Termination of Panthers Rock Hill deal shocked SC executives
Emails show that the South Carolina Secretary of Commerce, at Rock Hill’s request, planned to visit the training center site with the Panthers’ chief operating officer on March 8.
ROCK HILL, SC – The Carolina Panthers halted work on their planned $800 million training facility in Rock Hill the day before South Carolina Commerce Secretary Harry Lightsey, local leaders and Chief of the team’s operations were to visit the site, according to recently obtained state documents. .
Commerce Department emails and text messages obtained by WCNC Charlotte via a public records request suggest that state economic development officials were caught off guard by the Panthers’ March 7 decision to suspend the project. In fact, at the request of the City of Rock Hill, Lightsey had planned to spend time at the site on the morning of March 8.
“Lord Lordy!” Assistant Secretary of Commerce Ashely Teasdel wrote in an email response the evening of March 7 about the canceled tour.
Text messages reveal Gov. Henry McMaster spoke with Panthers owner David Tepper in mid-April, six days before Tepper’s GT Real Estate Holdings terminated its deals with Rock Hill.
Click here to sign up for the daily Wake Up Charlotte newsletter
“Tepper is meeting with the city and county next week,” Commerce Department Director of Government Affairs Mark Hendrick sent several people on April 13 in an effort to deliver the message to Lightsey. “(The governor’s chief of staff) views this as a net positive. I agree.”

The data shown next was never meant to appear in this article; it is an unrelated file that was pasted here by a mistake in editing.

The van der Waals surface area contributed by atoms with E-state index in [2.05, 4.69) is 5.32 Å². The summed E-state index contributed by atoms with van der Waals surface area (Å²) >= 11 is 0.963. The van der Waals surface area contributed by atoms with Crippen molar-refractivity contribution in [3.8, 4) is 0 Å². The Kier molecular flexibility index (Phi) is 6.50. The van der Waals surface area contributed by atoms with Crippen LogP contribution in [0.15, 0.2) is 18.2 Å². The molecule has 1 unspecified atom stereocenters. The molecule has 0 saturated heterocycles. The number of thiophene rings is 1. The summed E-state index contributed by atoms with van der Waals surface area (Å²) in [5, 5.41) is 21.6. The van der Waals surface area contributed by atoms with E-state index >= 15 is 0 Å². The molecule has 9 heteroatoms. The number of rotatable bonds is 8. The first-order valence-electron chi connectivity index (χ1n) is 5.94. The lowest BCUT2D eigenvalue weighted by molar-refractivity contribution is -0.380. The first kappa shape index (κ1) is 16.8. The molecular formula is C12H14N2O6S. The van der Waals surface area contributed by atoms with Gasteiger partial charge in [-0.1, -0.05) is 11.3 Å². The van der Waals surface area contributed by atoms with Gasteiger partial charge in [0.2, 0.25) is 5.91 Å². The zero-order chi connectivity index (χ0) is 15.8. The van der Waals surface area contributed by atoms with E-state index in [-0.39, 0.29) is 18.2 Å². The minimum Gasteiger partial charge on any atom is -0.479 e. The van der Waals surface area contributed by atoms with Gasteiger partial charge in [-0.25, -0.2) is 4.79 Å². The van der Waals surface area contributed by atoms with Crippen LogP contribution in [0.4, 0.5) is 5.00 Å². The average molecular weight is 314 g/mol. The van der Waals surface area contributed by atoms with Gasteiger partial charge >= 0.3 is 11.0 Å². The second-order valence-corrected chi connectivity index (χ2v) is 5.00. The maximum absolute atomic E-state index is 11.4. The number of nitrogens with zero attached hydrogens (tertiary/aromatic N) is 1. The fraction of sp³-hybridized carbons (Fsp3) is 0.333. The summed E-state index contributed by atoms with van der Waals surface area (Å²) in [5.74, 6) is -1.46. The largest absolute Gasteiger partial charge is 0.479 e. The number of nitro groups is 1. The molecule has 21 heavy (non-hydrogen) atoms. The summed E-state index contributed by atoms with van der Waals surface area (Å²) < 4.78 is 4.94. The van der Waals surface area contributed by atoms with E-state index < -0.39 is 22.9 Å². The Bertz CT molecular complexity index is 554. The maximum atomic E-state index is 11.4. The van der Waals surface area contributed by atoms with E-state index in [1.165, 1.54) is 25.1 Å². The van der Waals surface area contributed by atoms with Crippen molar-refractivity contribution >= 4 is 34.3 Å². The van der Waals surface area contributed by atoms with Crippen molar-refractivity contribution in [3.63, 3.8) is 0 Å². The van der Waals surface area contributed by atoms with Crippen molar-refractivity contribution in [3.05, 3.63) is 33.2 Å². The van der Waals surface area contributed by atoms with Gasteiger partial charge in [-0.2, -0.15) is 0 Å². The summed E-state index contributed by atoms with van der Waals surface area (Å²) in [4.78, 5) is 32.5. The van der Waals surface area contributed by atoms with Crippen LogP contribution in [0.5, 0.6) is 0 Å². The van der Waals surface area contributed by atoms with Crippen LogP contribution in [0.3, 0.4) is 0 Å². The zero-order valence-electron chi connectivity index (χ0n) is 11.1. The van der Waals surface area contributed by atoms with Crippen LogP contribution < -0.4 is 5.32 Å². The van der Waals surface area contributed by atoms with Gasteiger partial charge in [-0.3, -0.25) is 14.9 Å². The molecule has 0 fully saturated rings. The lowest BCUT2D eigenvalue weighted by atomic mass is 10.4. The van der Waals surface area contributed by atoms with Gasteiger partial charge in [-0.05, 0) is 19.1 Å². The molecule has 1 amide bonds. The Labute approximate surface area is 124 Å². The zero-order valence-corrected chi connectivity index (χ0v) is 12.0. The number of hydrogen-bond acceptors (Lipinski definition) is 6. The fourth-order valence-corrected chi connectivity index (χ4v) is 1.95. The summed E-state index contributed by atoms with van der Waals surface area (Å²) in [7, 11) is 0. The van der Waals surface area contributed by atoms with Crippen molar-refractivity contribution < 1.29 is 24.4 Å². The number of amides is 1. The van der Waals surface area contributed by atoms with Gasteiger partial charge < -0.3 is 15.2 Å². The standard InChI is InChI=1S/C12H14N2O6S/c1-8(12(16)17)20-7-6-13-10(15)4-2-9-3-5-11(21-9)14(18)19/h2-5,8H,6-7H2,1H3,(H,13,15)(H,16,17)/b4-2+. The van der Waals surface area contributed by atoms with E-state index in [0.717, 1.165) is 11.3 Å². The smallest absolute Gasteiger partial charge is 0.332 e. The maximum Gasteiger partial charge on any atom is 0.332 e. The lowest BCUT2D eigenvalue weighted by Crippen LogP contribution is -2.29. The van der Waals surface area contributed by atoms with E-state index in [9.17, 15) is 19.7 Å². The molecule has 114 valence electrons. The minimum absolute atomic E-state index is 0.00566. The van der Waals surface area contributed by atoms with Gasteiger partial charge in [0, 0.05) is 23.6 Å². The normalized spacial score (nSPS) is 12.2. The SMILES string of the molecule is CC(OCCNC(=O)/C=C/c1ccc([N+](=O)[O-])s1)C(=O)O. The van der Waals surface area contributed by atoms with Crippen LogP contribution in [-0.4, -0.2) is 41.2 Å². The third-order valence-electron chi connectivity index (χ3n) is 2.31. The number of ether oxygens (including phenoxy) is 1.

This message came a day after McMaster Chief of Staff Trey Walker texted: “I have an update on the Panthers. Not good.”
On the same day, McMaster publicly spoke about the hiatus.
“I’ve had a number of conversations with (Tepper) over the months but now they’re at an impasse…Hopefully they’ve got it all sorted out because we’re ready to go,” he said. declared on April 12. “…The state has done its part and we want to encourage everyone to resolve differences and get moving.”
On the morning of April 19, Walker warned that he had just learned that the Panthers intended to “unplug the project and terminate all contracts”.
“Bad news about the Panthers coming this morning,” he texted.
Tepper Sports and Entertainment, citing its $170 million investment in the project, previously reported that the City of Rock Hill had failed to deliver on its end of the bargain. WCNC Charlotte later found that the city failed to secure $225 million in bonds to pay for roads, sidewalks, and other public infrastructure at the site.
When Tepper’s company ended its agreements with Rock Hill in April, the team said the city defaulted on funding public infrastructure in February 2021 and as a result the company issued a notice. default in March 2022.
The Department of Commerce declined to comment for this story.